Help ATS with a contribution via PayPal:
learn more

Keeping a car running after Nuke/EMP situation.(Help!)

page: 1
3
<<   2  3 >>

log in

join

posted on Sep, 1 2010 @ 01:23 PM
link   
Hi folks,
Just popping by the mighty survival forum in the hope of you folks helping me put together an essential parts list of what to put into an faraday cage to keep my car alive in the event of a nuke/solar EMP.

I have managed to collect a few parts already,which I believe may need replacing after such an event:

1.ECU(engine control unit-computer)

2.Coil Pack

3.Fresh Battery-is this needed?


What else do I need to put in my Faraday box?
Car is a MK3 Golf/Rabbit,petrol engine.

Thank you for any input.




posted on Sep, 1 2010 @ 01:29 PM
link   
My advice would be to buy something simple with a Diesel engine and no electronics like a Toyota Hilux pickup

I have seen an episode of Top Gear where they dumped one in the sea and set it on fire and it still ran with no spare parts being fitted, just tightened up the battery terminals and turned the engine over to get the water out!

Here it is


[edit on 1-9-2010 by davespanners]

[edit on 1-9-2010 by davespanners]



posted on Sep, 1 2010 @ 01:32 PM
link   
I always wondered about those 'spare parts.' If an EMP can fry an part in the engine why can't it fry a part sitting in the garage in a box?

This should be an interesting thread.

FWIW:


Another "myth" that seems to have grown up with information on EMP is that nearly all cars and trucks would be "knocked out" by EMP. This seems logical, but is one of those cases where "real world" experiments contradict theoretical answers and I'm afraid this is the case with cars and EMP. According to sources working at Oak Ridge National Laboratory, cars have proven to be resistant to EMP in actual tests using nuclear weapons as well as during more recent tests (with newer cars) with the US Military's EMP simulators.

One reason for the ability of a car to resist EMP lies in the fact that its metal body is "insulated" by its rubber tires from the ground. This creates a Faraday cage of sorts. (Drawing on the analogy of EMP being similar to lightning, it is interesting to note that cases of lightning striking and damaging cars is almost non-existent; this apparently carries over to EMP effects on vehicles as well.)AusSurvivalist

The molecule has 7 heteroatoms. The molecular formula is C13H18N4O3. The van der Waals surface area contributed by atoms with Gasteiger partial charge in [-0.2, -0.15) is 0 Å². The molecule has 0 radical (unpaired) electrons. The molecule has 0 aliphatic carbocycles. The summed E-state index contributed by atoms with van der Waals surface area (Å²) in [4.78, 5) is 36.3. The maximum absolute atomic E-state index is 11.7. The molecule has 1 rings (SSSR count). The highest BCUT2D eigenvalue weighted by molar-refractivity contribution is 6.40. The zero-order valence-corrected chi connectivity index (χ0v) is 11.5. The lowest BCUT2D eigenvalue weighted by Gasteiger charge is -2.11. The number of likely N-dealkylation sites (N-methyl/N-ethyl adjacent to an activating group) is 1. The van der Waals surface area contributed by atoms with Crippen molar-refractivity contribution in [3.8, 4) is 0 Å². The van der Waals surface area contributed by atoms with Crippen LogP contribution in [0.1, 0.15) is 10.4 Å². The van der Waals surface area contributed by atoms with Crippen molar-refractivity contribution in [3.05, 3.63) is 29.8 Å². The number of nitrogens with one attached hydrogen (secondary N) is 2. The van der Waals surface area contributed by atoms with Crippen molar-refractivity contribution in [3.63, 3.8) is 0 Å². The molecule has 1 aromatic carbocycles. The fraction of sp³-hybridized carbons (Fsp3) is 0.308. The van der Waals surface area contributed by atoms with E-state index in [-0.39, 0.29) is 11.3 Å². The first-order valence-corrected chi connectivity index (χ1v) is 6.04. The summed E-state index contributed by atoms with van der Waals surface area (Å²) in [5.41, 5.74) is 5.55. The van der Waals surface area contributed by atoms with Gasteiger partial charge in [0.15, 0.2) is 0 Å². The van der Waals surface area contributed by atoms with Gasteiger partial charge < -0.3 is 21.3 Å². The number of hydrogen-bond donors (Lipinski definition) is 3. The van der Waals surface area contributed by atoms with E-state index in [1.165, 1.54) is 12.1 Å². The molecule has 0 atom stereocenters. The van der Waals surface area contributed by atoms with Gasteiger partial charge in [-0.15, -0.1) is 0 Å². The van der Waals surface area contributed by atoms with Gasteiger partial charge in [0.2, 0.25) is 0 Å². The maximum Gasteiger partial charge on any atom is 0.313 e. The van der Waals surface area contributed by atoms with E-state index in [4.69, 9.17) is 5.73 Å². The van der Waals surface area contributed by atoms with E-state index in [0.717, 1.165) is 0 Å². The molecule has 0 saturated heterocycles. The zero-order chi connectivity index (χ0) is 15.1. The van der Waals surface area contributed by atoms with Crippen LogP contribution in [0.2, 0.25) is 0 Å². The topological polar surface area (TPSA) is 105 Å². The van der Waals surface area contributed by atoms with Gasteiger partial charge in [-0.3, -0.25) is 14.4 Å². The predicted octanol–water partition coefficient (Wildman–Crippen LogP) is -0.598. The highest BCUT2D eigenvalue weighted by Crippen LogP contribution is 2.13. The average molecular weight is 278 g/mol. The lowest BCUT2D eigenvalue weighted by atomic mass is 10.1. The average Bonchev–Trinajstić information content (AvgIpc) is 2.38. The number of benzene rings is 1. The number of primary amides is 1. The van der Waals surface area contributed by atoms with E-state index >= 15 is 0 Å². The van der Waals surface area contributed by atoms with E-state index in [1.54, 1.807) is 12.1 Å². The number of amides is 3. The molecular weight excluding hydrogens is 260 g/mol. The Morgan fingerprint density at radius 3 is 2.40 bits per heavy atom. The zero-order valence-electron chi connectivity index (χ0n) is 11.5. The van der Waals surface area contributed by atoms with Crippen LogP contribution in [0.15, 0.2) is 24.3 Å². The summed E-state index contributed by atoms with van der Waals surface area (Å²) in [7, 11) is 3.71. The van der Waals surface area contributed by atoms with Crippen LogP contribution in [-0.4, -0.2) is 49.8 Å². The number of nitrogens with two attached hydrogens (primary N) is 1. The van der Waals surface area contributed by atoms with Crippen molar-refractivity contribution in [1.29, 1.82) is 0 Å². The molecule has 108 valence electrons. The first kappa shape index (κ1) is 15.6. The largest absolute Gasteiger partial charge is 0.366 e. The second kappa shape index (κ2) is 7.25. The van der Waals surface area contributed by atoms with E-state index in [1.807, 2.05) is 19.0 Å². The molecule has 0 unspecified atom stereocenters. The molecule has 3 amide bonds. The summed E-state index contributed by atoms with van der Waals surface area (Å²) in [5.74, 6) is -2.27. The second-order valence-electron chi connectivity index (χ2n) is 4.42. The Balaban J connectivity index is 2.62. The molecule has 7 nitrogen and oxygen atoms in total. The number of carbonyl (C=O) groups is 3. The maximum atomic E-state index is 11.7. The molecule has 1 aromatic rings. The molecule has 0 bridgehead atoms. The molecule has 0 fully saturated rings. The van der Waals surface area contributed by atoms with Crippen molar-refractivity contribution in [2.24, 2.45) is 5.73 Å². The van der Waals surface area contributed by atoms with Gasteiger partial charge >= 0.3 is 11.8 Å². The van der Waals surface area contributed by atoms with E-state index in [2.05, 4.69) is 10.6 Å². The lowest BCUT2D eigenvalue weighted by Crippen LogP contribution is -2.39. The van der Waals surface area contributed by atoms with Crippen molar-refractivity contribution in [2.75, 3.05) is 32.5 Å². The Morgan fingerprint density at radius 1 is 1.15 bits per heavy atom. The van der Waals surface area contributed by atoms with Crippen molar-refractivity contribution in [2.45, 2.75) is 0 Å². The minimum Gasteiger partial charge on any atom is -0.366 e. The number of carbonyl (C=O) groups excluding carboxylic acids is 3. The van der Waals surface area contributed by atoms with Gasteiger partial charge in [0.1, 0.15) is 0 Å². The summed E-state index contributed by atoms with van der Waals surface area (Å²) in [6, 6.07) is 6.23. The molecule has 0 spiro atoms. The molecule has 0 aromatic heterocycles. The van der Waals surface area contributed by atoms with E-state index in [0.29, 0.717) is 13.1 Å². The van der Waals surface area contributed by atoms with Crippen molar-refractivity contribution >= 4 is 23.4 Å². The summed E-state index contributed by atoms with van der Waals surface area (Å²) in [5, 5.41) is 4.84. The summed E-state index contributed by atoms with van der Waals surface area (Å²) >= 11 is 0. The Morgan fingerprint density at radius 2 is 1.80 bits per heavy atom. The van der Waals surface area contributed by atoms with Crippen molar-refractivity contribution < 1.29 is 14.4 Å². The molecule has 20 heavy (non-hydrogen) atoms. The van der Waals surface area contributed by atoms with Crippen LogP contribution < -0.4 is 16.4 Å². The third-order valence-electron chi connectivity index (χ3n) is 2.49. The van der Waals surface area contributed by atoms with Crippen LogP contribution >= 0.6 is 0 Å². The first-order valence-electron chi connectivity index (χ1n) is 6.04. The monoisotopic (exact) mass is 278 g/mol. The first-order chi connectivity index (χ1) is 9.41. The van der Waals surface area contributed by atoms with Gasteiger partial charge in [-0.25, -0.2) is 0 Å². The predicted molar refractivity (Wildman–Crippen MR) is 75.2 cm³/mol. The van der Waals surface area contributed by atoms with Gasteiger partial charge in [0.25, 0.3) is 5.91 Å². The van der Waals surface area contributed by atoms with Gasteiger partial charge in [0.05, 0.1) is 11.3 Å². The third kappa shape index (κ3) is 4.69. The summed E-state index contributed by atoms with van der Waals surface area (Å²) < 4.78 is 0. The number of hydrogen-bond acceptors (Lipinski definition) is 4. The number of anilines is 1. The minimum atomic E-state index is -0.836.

[edit on 1-9-2010 by thisguyrighthere]



posted on Sep, 1 2010 @ 01:35 PM
link   
reply to post by davespanners
 


I dont think there are any diesel Tacomas in the US.



posted on Sep, 1 2010 @ 01:40 PM
link   

Originally posted by thisguyrighthere
I always wondered about those 'spare parts.' If an EMP can fry an part in the engine why can't it fry a part sitting in the garage in a box?

This should be an interesting thread.



Because its a "special" box-an EMP resistant cage,with a mesh exterior.
Thats where you keep all those bits which are sensitive to EMP-chips and microcircuitry.

An easy faraday cage=microwave oven.

Although you can make a bigger one easy.

Then all your spare electric stuff survives a nuke/EMP.
Journos used to buy cheap microwave ovens to save thier laptops when the Iraq2 war started.

In case anything mad happened,their HDDs would survive,they hoped.

Edit for faraday cage pics:

www.google.co.uk...:en-GB
fficial&client=firefox-a&um=1&ie=UTF-8&source=univ&ei=ZJ5-TPD4JJDM4gb0s9 nABg&sa=X&oi=image_result_group&ct=title&resnum=4&ved=0CD8QsAQwAw&biw=1280&bih=825

[edit on 1/9/2010 by Silcone Synapse]



posted on Sep, 1 2010 @ 01:47 PM
link   
I would still say that keeping to a car that's as simple as possible would be the way to go, i.e. diesel over petrol, or carburetter over injection.
I would think that you would have to take into account that fixing it the first time after an EMP might not be the only time you have to repair it, and it's just so much easier to fix a basic old fashioned engine without specialized tools.



posted on Sep, 1 2010 @ 01:55 PM
link   
reply to post by davespanners
 


Thats good advice,I used to have an old beat up diesel van,easy to fix,and hardly ever needed fixing.

definitley less electrics to bother with.

I think I would buy an old beat up diesel again if I got the opportunity.
And I hope I do soon.For the SHTF situ only.

Gotta keep my golf too though-Im attached to it now.(Sad I know)



posted on Sep, 1 2010 @ 02:03 PM
link   
I don't know about anyone else but if a nuke attack should occur, I think the last thing on anyone's mind will be getting the car started, especially if you are anywhere near a large population center or military installation. All of life's problems should be over within a few seconds or less if I were to imagine. But if it makes you feel better by all means go for it.



posted on Sep, 1 2010 @ 02:04 PM
link   

Originally posted by thisguyrighthere
reply to post by davespanners
 


I dont think there are any diesel Tacomas in the US.


Apparently the US and "everywhere else" models were more or less the same up until 1985, so you can get diesel ones (although they are rarer) as long as they are pre 85.
The one in the top gear video has done something like 190thousand miles and is still running like new, so that could be an option.



posted on Sep, 1 2010 @ 02:06 PM
link   
reply to post by Silcone Synapse
 


Just get a motorcycle. You can always "push start" it in second gear. Cheaper and easier to maintain in that type of a disaster. In fact, why not look into a dirt bike? you can go ANYWHERE with one.



posted on Sep, 1 2010 @ 02:06 PM
link   
reply to post by Silcone Synapse
 


If you have a pre-1985 car then you will be fine.